Allen Quist is committed to balancing the budget in five years. This will be done by a two-fold approach:
a) Encouraging economic growth, and
b) Putting annual limits on federal spending.
Thirty-six cents of every federal dollar spent in 2011 was borrowed. To balance the budget, the United States can achieve a 4% annual growth rate over the next five years--which translates into a 4% annual growth of tax revenue. That growth will close the current borrowing gap of 36 cents of every dollar borrowed, to 16 cents of every dollar borrowed, assuming that spending is not increased.
Achieving a 4% annual growth rate can be achieved by rolling back unrealistic regulation, by dropping the added costs the new health care law places on small business, by giving businesses the certainty of having a stable and well-managed national economy, and by relaxing EPA and other regulations that are driving up energy costs.
Eliminating the remaining 16 cents of every federal dollar spent that is now borrowed can be achieved by cracking down on fraud, especially Medicaid fraud (1 cent) and by setting spending limits that reduce federal expenditures by 3% each year for five years (15 cents). To reduce spending by that amount each year, annual spending limits must be put in place before appropriations bills are considered. Spending limits will require Congress to prioritize and restrain its spending.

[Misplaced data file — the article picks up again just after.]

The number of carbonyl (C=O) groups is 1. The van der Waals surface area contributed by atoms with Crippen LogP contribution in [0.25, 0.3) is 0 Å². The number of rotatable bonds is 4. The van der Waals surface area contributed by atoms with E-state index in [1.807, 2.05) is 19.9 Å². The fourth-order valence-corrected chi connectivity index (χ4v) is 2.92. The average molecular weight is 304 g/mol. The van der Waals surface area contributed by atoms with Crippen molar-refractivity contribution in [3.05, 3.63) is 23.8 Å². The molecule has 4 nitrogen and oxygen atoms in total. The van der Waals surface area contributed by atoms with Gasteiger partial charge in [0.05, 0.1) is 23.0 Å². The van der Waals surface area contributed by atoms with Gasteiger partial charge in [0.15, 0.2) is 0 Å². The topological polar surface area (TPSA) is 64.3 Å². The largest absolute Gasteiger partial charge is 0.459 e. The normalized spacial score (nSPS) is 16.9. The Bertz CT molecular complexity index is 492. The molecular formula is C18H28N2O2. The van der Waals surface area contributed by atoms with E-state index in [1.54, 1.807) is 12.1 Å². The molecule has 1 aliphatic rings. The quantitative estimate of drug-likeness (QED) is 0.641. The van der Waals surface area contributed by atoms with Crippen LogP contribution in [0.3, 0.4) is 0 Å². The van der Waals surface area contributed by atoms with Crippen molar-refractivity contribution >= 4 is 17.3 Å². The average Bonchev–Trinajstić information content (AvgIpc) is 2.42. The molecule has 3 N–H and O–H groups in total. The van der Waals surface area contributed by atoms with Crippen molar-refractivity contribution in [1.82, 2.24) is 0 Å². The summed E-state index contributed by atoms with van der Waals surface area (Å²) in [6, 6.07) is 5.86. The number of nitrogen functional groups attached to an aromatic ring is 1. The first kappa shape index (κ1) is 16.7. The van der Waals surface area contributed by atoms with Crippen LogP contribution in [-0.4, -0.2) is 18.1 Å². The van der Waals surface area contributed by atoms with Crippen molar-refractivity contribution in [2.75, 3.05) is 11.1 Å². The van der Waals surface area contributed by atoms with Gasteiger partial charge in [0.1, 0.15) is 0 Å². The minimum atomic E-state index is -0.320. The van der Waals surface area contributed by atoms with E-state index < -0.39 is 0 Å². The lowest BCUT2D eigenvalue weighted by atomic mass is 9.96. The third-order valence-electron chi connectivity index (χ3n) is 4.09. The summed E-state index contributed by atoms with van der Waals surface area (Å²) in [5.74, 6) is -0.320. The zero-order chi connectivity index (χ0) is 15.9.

No such spending limits now exist, which makes it impossible for Congress to realistically evaluate whether spending decisions are justified. Congress needs to change the way it does business and adopt a method similar to the way budgeting decisions are made in the State of Minnesota where spending limits are usually in place.